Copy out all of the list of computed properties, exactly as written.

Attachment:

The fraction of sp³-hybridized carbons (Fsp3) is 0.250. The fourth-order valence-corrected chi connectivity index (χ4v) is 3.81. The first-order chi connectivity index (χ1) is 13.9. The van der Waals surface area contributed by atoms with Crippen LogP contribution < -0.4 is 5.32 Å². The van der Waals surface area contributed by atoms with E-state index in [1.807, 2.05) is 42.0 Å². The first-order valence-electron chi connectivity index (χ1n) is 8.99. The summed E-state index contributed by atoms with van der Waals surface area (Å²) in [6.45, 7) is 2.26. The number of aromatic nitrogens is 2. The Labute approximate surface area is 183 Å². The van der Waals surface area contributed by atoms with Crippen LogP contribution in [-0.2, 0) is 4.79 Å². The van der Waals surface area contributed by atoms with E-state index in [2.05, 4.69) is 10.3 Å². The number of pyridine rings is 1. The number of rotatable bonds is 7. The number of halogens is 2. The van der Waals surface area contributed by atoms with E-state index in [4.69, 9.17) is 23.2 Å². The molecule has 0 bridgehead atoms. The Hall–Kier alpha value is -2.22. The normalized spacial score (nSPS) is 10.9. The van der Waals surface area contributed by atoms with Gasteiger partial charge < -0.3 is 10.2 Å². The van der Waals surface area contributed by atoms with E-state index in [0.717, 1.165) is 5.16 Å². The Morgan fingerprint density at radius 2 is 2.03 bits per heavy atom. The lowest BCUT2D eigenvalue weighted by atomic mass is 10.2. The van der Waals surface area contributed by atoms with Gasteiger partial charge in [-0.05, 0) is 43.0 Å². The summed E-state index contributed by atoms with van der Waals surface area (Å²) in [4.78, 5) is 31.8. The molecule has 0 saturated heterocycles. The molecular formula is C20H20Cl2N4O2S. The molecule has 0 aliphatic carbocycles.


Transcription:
The fraction of sp³-hybridized carbons (Fsp3) is 0.250. The fourth-order valence-corrected chi connectivity index (χ4v) is 3.81. The first-order chi connectivity index (χ1) is 13.9. The van der Waals surface area contributed by atoms with Crippen LogP contribution < -0.4 is 5.32 Å². The van der Waals surface area contributed by atoms with E-state index in [1.807, 2.05) is 42.0 Å². The first-order valence-electron chi connectivity index (χ1n) is 8.99. The summed E-state index contributed by atoms with van der Waals surface area (Å²) in [6.45, 7) is 2.26. The number of aromatic nitrogens is 2. The Labute approximate surface area is 183 Å². The van der Waals surface area contributed by atoms with Crippen LogP contribution in [-0.2, 0) is 4.79 Å². The van der Waals surface area contributed by atoms with E-state index in [2.05, 4.69) is 10.3 Å². The number of pyridine rings is 1. The number of rotatable bonds is 7. The number of halogens is 2. The van der Waals surface area contributed by atoms with E-state index in [4.69, 9.17) is 23.2 Å². The molecule has 0 bridgehead atoms. The Hall–Kier alpha value is -2.22. The normalized spacial score (nSPS) is 10.9. The van der Waals surface area contributed by atoms with Gasteiger partial charge < -0.3 is 10.2 Å². The van der Waals surface area contributed by atoms with E-state index in [0.717, 1.165) is 5.16 Å². The Morgan fingerprint density at radius 2 is 2.03 bits per heavy atom. The lowest BCUT2D eigenvalue weighted by atomic mass is 10.2. The van der Waals surface area contributed by atoms with Gasteiger partial charge in [-0.05, 0) is 43.0 Å². The summed E-state index contributed by atoms with van der Waals surface area (Å²) in [4.78, 5) is 31.8. The molecule has 0 saturated heterocycles. The molecular formula is C20H20Cl2N4O2S. The molecule has 0 aliphatic carbocycles.